Britney may help fight cancer
The scientists who made history by cloning Dolly the sheep have unveiled their latest creation – a chicken called Britney.
She is the first of four fowl genetically altered so they will be able to provide cancer-fighting agents in their eggs. The experts at the Roslin Institute near Edinburgh hope GM chickens will be used in the future to mass-produce cancer drugs.
They plan to be making new drugs to fight skin cancer from chickens like Britney and her friends within a year. Fresh treatments for lung, cervical and breast cancers will follow, they believe.
Many cancer drugs being developed are protein-based but they are complex and difficult to produce in large quantities using traditional manufacturing methods.
By genetically modifying chickens –introducing DNA which makes them produce cancer-fighting proteins – the scientists say the drugs can be manufactured by the ton.
The institute is linking up with the biotechnology company Viragen. The scientists are to introduce the firm’s patented cancer antibodies into their GM chickens so the vital proteins will be produced in the whites of the fowl’s eggs.
Chickens lay an average of 250 eggs a year and are natural protein producers. They are also cheap. So GM hens could turn out to be highly efficient living drugs factories.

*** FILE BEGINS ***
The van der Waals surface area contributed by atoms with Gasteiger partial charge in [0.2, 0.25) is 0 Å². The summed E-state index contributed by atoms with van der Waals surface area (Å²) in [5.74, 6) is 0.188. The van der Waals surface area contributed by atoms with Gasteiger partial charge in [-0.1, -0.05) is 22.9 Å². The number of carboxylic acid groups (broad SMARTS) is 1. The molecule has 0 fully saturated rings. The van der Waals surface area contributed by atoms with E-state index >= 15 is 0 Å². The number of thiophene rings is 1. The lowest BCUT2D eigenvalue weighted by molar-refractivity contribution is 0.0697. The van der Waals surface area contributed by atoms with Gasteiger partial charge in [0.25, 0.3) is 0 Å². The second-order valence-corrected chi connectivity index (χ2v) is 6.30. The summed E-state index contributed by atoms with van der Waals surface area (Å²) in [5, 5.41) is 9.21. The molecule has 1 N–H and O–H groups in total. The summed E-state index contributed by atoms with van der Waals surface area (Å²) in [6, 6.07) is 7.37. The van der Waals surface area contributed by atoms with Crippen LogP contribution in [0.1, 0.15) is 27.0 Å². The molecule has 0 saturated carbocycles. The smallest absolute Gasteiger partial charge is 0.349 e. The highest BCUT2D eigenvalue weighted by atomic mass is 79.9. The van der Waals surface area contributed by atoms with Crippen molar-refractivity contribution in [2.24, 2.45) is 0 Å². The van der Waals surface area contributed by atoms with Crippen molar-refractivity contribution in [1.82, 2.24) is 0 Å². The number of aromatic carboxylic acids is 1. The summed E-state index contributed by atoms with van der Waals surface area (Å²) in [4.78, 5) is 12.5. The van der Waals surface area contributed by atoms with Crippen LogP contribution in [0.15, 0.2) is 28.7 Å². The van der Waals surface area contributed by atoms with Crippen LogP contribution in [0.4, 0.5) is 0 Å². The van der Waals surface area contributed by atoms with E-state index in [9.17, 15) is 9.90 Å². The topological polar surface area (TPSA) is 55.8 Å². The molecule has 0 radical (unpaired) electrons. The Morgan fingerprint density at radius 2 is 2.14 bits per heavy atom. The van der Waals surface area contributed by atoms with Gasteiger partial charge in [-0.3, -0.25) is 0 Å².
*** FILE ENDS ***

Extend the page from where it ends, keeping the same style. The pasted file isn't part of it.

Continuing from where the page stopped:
Dr Helen Sang, from the Roslin Institute, said yesterday: ‘Avian technology provides a much faster, cheaper and virtually unlimited production process marked by the chicken’s prolific egg laying capacity.’
Any drugs produced using GM chickens would have to undergo lengthy clinical trials before they being made commercially available.
Viragen hope to have trials going within two years.
Although Dr Sang’s team has managed to produce ‘transgenic’ chickens – birds which have had their DNA scientifically altered – the process is inefficient, with only a handful of attempts succeeding.
If the chickens could be cloned, like Dolly the sheep, the success rate could be 100 per cent. The scientists are working towards cloning a chicken.
‘We cannot put a time scale on it,’ said Professor Grahame Bulfield, director of the Roslin Institute. ‘But there is no reason why we shouldn’t be able to adapt the technology for chickens.
‘Production of these proteins is still viable using transgenic chickens, but it would be much more efficient with clones.’
The developments at the institute will reignite the ethical debate over the rights and wrongs of so-called ‘pharming’, the use of genetically altered animals to produce drugs.
Dr Andre Menache, president of Doctors and Lawyers for Responsible Medicine, said he had ethical concerns about using animals as ‘manufacturing plants’. ‘But my main worry about this is in terms of public health,’ he added.
‘After BSE, we should be very, very careful about using animal products in people. We could be transmitting something unknown. ‘By creating transgenic creatures, we are producing something new and about which there are many unanswered questions.
‘All kinds of safety hurdles need to be overcome before we start using drugs from transgenic animals. ‘I am not convinced that socalled pharming presents no risk to public health.’